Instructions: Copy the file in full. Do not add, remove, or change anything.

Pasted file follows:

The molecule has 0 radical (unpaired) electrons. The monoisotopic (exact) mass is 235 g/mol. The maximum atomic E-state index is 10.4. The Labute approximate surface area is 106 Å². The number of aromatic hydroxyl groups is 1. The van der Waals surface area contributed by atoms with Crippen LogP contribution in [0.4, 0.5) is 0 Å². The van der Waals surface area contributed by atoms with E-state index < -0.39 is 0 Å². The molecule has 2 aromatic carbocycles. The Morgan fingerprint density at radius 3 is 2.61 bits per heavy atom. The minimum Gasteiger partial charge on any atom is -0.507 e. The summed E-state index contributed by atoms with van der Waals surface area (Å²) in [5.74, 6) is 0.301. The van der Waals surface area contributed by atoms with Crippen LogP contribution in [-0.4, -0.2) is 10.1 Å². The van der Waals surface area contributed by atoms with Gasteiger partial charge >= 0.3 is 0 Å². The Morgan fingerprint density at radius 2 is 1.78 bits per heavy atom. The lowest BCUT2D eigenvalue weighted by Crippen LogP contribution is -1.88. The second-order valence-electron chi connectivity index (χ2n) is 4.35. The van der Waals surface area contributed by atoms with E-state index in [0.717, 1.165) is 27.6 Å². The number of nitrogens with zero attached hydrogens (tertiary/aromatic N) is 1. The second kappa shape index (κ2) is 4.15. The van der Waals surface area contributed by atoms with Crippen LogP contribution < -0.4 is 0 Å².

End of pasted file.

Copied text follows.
The molecule has 0 radical (unpaired) electrons. The monoisotopic (exact) mass is 235 g/mol. The maximum atomic E-state index is 10.4. The Labute approximate surface area is 106 Å². The number of aromatic hydroxyl groups is 1. The van der Waals surface area contributed by atoms with Crippen LogP contribution in [0.4, 0.5) is 0 Å². The van der Waals surface area contributed by atoms with E-state index < -0.39 is 0 Å². The molecule has 2 aromatic carbocycles. The Morgan fingerprint density at radius 3 is 2.61 bits per heavy atom. The minimum Gasteiger partial charge on any atom is -0.507 e. The summed E-state index contributed by atoms with van der Waals surface area (Å²) in [5.74, 6) is 0.301. The van der Waals surface area contributed by atoms with Crippen LogP contribution in [-0.4, -0.2) is 10.1 Å². The van der Waals surface area contributed by atoms with Gasteiger partial charge >= 0.3 is 0 Å². The Morgan fingerprint density at radius 2 is 1.78 bits per heavy atom. The lowest BCUT2D eigenvalue weighted by Crippen LogP contribution is -1.88. The second-order valence-electron chi connectivity index (χ2n) is 4.35. The van der Waals surface area contributed by atoms with E-state index in [0.717, 1.165) is 27.6 Å². The number of nitrogens with zero attached hydrogens (tertiary/aromatic N) is 1. The second kappa shape index (κ2) is 4.15. The van der Waals surface area contributed by atoms with Crippen LogP contribution < -0.4 is 0 Å².